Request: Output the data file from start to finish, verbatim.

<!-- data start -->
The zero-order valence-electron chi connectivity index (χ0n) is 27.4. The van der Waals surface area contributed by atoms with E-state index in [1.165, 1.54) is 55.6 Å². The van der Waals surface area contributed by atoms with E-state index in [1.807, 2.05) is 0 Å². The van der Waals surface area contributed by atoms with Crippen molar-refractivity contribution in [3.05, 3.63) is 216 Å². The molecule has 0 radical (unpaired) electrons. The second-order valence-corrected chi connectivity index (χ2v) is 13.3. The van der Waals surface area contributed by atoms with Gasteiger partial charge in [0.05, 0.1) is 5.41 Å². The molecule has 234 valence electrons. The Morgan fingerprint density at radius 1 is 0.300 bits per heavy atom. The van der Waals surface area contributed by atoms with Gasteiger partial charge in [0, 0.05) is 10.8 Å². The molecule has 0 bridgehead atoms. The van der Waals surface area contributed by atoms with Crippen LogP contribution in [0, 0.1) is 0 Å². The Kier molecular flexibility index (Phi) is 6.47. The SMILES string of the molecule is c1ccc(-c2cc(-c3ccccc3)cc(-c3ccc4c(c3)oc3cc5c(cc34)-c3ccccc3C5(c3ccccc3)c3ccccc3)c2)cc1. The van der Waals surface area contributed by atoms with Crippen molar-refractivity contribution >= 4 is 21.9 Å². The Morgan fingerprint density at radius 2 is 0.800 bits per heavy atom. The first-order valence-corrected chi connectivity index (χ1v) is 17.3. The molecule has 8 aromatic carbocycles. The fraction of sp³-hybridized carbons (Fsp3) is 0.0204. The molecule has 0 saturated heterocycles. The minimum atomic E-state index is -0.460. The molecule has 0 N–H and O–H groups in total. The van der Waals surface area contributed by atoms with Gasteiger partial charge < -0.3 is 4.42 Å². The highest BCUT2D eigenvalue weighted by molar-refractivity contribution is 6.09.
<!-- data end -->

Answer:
The zero-order valence-electron chi connectivity index (χ0n) is 27.4. The van der Waals surface area contributed by atoms with E-state index in [1.165, 1.54) is 55.6 Å². The van der Waals surface area contributed by atoms with E-state index in [1.807, 2.05) is 0 Å². The van der Waals surface area contributed by atoms with Crippen molar-refractivity contribution in [3.05, 3.63) is 216 Å². The molecule has 0 radical (unpaired) electrons. The second-order valence-corrected chi connectivity index (χ2v) is 13.3. The van der Waals surface area contributed by atoms with Gasteiger partial charge in [0.05, 0.1) is 5.41 Å². The molecule has 234 valence electrons. The Morgan fingerprint density at radius 1 is 0.300 bits per heavy atom. The van der Waals surface area contributed by atoms with Gasteiger partial charge in [0, 0.05) is 10.8 Å². The molecule has 0 bridgehead atoms. The van der Waals surface area contributed by atoms with Crippen LogP contribution in [0, 0.1) is 0 Å². The Kier molecular flexibility index (Phi) is 6.47. The SMILES string of the molecule is c1ccc(-c2cc(-c3ccccc3)cc(-c3ccc4c(c3)oc3cc5c(cc34)-c3ccccc3C5(c3ccccc3)c3ccccc3)c2)cc1. The van der Waals surface area contributed by atoms with Crippen molar-refractivity contribution >= 4 is 21.9 Å². The Morgan fingerprint density at radius 2 is 0.800 bits per heavy atom. The first-order valence-corrected chi connectivity index (χ1v) is 17.3. The molecule has 8 aromatic carbocycles. The fraction of sp³-hybridized carbons (Fsp3) is 0.0204. The molecule has 0 saturated heterocycles. The minimum atomic E-state index is -0.460. The molecule has 0 N–H and O–H groups in total. The van der Waals surface area contributed by atoms with Gasteiger partial charge < -0.3 is 4.42 Å². The highest BCUT2D eigenvalue weighted by molar-refractivity contribution is 6.09.